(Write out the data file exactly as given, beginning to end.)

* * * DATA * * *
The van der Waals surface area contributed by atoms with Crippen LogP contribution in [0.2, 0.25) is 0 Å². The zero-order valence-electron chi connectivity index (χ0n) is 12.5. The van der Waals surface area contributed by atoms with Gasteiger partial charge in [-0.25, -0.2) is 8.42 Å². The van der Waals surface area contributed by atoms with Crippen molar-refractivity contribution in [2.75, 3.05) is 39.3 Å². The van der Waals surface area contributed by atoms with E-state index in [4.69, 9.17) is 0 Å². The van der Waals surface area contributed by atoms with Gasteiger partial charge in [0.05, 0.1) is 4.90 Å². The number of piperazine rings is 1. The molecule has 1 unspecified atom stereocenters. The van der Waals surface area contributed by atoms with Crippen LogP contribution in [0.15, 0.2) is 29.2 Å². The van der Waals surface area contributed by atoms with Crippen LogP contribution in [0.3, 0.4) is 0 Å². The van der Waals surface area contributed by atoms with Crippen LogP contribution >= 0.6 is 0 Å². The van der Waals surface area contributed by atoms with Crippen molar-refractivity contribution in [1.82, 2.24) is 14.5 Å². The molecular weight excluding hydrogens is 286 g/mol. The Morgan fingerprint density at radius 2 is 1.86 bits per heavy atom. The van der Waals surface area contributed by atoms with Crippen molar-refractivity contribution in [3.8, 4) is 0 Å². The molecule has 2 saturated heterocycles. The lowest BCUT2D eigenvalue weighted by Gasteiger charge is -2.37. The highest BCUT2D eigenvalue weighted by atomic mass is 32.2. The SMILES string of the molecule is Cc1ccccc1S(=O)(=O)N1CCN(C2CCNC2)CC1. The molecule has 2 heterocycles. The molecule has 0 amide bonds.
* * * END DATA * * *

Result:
The van der Waals surface area contributed by atoms with Crippen LogP contribution in [0.2, 0.25) is 0 Å². The zero-order valence-electron chi connectivity index (χ0n) is 12.5. The van der Waals surface area contributed by atoms with Gasteiger partial charge in [-0.25, -0.2) is 8.42 Å². The van der Waals surface area contributed by atoms with Crippen molar-refractivity contribution in [2.75, 3.05) is 39.3 Å². The van der Waals surface area contributed by atoms with E-state index in [4.69, 9.17) is 0 Å². The van der Waals surface area contributed by atoms with Gasteiger partial charge in [0.05, 0.1) is 4.90 Å². The number of piperazine rings is 1. The molecule has 1 unspecified atom stereocenters. The van der Waals surface area contributed by atoms with Crippen LogP contribution in [0.15, 0.2) is 29.2 Å². The van der Waals surface area contributed by atoms with Crippen LogP contribution in [0.3, 0.4) is 0 Å². The van der Waals surface area contributed by atoms with Crippen LogP contribution >= 0.6 is 0 Å². The van der Waals surface area contributed by atoms with Crippen molar-refractivity contribution in [1.82, 2.24) is 14.5 Å². The molecular weight excluding hydrogens is 286 g/mol. The Morgan fingerprint density at radius 2 is 1.86 bits per heavy atom. The van der Waals surface area contributed by atoms with Crippen molar-refractivity contribution in [3.8, 4) is 0 Å². The molecule has 2 saturated heterocycles. The lowest BCUT2D eigenvalue weighted by Gasteiger charge is -2.37. The highest BCUT2D eigenvalue weighted by atomic mass is 32.2. The SMILES string of the molecule is Cc1ccccc1S(=O)(=O)N1CCN(C2CCNC2)CC1. The molecule has 2 heterocycles. The molecule has 0 amide bonds.